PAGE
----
PadGadget’s iPad Tips: Make The Most Out Of Your iPad’s Camera


There is nothing more exciting than exploring all of the wonderful features that the iPad has to offer. Unfortunately, the iPad doesn’t come with a user guide. While part of the fun is figuring out how to make the most out of your tablet, some things are practically a secret. We are here to help you discover some of those secret features. Last week, we explained how to mirror your iPad to Apple TV. Did you download Real Racing 2?

This week, we are going to fill you in on all of the fun features your camera has.

When the iPad first came out three years ago, I was not impressed with the camera. It took poor quality pictures, didn’t have a front-facing option, and who wants to take pictures with 10-inch camera, right?

Now that I’ve upgraded two additional times, and realize just how much I love my iPad, I’ve also grown to love the camera. Here at PadGadget, we have some resident photographers who just love to take pictures with their iPad.

If you have an iPhone, you Probably know about the basics: Tap the screen to focus, tap the icon in the lower right corner to switch to the front-facing camera, toggle the camera/video icon to switch to video recording, pinch to zoom, and tap to focus. These features should be fairly obvious.

But, did you know that you can lock the focus on an object so that, when you take a picture, the camera will stay focused on that specific spot, no matter what movement takes place around it? To activate the lock focus, touch the iPad’s screen at the spot you want to keep clear. Hold your finger on the screen for a few seconds and the focus square will glow a faint blue. Now, the focus is locked.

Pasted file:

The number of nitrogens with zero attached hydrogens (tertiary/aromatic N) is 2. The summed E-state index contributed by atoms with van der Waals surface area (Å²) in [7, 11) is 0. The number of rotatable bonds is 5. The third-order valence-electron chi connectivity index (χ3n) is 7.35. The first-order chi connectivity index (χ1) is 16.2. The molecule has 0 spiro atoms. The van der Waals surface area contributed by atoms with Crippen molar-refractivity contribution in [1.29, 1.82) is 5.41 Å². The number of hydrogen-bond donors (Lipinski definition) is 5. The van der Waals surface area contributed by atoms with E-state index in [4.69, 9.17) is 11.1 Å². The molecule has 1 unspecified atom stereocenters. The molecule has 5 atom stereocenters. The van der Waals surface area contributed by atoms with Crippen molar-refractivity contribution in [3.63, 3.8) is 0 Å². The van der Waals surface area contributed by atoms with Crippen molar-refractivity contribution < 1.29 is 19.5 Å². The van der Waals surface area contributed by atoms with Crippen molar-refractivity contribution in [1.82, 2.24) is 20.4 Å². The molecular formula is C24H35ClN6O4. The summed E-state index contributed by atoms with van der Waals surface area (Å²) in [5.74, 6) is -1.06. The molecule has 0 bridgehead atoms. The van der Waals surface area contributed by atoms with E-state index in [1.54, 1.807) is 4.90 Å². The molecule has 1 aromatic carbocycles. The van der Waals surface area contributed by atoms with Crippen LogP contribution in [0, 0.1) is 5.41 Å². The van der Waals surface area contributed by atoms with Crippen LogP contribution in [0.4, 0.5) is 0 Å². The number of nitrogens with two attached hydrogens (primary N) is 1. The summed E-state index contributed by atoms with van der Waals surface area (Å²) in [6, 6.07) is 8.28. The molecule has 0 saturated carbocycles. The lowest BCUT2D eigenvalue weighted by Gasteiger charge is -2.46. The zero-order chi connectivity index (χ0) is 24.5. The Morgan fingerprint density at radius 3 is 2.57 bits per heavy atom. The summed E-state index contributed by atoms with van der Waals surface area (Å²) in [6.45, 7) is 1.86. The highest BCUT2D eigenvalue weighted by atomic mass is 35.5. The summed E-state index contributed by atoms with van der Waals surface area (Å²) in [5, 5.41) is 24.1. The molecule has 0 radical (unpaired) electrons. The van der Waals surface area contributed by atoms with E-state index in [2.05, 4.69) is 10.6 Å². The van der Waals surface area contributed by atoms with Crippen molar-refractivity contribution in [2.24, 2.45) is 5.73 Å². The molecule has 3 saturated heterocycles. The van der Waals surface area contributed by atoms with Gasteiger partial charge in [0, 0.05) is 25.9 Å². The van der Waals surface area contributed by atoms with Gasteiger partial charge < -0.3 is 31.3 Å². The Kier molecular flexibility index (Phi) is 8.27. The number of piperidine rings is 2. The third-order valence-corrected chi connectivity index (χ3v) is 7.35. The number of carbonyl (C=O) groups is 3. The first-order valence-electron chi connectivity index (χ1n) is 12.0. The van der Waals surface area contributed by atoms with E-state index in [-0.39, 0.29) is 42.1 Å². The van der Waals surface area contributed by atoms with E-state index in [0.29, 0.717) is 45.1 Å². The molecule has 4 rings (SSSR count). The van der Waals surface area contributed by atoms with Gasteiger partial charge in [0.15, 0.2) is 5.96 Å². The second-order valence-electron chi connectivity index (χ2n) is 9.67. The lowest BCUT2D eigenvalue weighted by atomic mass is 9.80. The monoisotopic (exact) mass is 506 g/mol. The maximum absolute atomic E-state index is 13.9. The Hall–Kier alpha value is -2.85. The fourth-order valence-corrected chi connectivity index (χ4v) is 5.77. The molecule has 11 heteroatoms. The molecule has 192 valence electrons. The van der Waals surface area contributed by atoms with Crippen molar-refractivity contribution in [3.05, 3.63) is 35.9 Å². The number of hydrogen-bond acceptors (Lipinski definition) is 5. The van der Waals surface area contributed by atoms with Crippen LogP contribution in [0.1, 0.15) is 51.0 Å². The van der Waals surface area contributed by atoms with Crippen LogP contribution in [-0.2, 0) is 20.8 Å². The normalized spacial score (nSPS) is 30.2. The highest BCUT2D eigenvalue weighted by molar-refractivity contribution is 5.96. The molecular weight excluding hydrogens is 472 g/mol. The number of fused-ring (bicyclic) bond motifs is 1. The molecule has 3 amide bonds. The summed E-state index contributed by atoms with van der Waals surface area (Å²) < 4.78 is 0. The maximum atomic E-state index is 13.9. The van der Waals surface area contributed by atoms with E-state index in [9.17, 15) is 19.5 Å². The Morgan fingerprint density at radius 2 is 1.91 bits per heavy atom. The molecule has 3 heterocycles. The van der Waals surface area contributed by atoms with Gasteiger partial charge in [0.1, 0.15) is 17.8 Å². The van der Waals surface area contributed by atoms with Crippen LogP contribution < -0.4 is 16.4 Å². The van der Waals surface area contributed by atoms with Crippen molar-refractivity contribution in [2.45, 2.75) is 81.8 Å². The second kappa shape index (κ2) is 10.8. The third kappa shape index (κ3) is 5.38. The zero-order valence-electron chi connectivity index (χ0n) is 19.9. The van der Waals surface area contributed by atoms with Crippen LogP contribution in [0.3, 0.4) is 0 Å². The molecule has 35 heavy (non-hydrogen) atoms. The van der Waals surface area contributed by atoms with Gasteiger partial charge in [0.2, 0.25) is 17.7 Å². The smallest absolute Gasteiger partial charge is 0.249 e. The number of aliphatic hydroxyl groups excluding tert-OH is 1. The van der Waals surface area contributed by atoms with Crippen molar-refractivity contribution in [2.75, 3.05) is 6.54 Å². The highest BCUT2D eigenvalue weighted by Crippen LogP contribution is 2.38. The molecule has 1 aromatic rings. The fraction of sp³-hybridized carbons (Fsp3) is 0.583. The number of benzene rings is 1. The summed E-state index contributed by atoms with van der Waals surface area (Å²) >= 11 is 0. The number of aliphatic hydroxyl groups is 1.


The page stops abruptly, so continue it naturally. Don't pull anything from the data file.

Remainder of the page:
Your camera’s shutter will stay open as long as you are holding down the trigger. This acts as a sort of slow shutter feature. Set your lock focus on a stationary subject and allow movement to take place in the background. Touch and hold the shutter button for a few seconds and it will keep the locked focus subject clear while allowing the background movement to blur.

You can also get better lighting for your picture by tapping the darkest part of the image on the screen. If you are in a dimly lit room, tap the dark corner and the camera will focus on that area, causing it to adjust for the light and brightening up the overall shot.

If you want to hold onto your iPad with both hands instead of trying to use one hand to tap the shutter trigger on the screen, you can snap a picture using the volume controls on the side of your tablet. It doesn’t matter whether you use volume up or down. Either one will trigger the camera’s shutter and you’ll be able to snap faster pics with a steadier hand.

You can quickly access your most recent photo by swiping from left to right on the iPad’s screen. This will quickly transfer you to your camera roll, When you want to go back to the camera, tap “done” in the upper right corner.

That’s it for this week’s iPad tips. Check out PadGadget’s Photobooth column to find out about fun and exciting apps that help you make the most out of your iPad’s camera.


About Lory: Writer of all things app related, traveler of the space-time continuum, baker of really great cookies. Follow me @appaholik

  • stevenlue

    The shutter does not “stay open as long as you are holding down the trigger.” The picture is taken when you release the trigger. No matter how long you hold it down the picture will be the same.